US Senate rejects 'DREAM Act' for illegal migrants

By Jose Katigbak, STAR Washington Bureau

Posted at Dec 20 2010 10:46 AM | Updated as of Dec 20 2010 06:46 PM

WASHINGTON – A week after the House of Representatives voted to give illegal immigrants brought to the United States as children a way to legalize their stay, the Senate slammed the door on them on grounds the measure would amount to an amnesty for lawbreakers. 

The so-called “DREAM Act” officially known as the Development, Relief and Education for Alien Minors Act passed the Democratic-controlled House with a bipartisan majority of 216 to 198 earlier this month but failed to gain the 60 votes necessary to overcome opposition in the 100-member Senate.

President Barack Obama said passage of the bill was necessary for America’s economic competitiveness, military readiness and law enforcement efforts.

“It is disappointing that common sense did not prevail today,” Obama said in a statement.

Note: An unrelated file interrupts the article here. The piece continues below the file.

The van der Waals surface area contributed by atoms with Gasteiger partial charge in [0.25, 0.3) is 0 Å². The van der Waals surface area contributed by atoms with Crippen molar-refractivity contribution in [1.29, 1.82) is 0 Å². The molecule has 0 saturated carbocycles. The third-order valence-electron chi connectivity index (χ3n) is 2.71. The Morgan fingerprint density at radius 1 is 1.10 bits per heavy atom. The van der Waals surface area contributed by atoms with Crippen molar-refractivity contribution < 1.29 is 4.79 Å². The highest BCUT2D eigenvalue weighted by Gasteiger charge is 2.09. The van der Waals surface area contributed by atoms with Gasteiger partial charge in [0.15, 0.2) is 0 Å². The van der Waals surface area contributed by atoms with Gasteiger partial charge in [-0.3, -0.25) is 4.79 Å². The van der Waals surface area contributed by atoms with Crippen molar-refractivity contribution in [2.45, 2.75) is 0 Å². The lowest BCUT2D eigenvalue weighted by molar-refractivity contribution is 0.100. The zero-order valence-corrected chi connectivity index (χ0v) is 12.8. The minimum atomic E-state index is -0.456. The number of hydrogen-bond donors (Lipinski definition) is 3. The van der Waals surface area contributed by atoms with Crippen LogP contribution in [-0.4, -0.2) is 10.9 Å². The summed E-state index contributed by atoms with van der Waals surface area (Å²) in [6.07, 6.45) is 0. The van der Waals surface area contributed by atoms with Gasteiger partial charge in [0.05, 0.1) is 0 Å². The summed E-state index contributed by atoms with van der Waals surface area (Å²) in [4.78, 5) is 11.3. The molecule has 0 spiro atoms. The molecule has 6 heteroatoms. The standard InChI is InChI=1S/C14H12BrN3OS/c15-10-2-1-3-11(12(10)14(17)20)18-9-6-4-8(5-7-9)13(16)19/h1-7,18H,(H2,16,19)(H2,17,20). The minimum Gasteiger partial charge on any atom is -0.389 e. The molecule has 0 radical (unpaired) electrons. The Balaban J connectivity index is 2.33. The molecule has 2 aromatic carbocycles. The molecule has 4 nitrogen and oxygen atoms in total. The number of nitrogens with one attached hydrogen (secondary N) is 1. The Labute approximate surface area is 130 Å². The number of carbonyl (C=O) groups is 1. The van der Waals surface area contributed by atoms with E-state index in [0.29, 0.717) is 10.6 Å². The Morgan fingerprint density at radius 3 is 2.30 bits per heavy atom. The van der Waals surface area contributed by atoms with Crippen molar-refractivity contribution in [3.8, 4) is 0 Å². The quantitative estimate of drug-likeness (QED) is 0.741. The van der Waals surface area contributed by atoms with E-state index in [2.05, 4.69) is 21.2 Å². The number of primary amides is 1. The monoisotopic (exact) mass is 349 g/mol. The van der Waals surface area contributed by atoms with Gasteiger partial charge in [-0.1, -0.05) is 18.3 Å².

“But my administration will not give up on the DREAM Act, or on the important business of fixing our broken immigration system.”

The National Federation of Filipino American Associations said the Senate action could result in the deportation of hundreds of Filipino students.

First introduced in 2001, the bipartisan measure offers a way to legal residency for illegal immigrants brought to the US before the age of 16, if they meet certain conditions.

They must have lived in the US for at least five years, graduated from high school and they must enter college or the military.

Opponents of the bill said it would simply provide amnesty for people who broke the law when they sneaked into the country, primarily from Mexico without documents or those who overstayed their visas.

But supporters of the bill said children should not be held liable for their fathers’ mistakes.

Democrats will cede control of the House to the Republicans in the new 112th Congress, which begins its session in January, and the struggle to pass an immigration reform bill will begin anew.

Leaders of both parties agree on the need for a comprehensive immigration reform but bicker on how to get this done.

By some estimates, as many as two million of about 11 million undocumented immigrants, mostly Hispanics, could benefit from the DREAM Act.

Among the undocumented are between 200,000 and 300,000 overstaying Filipinos.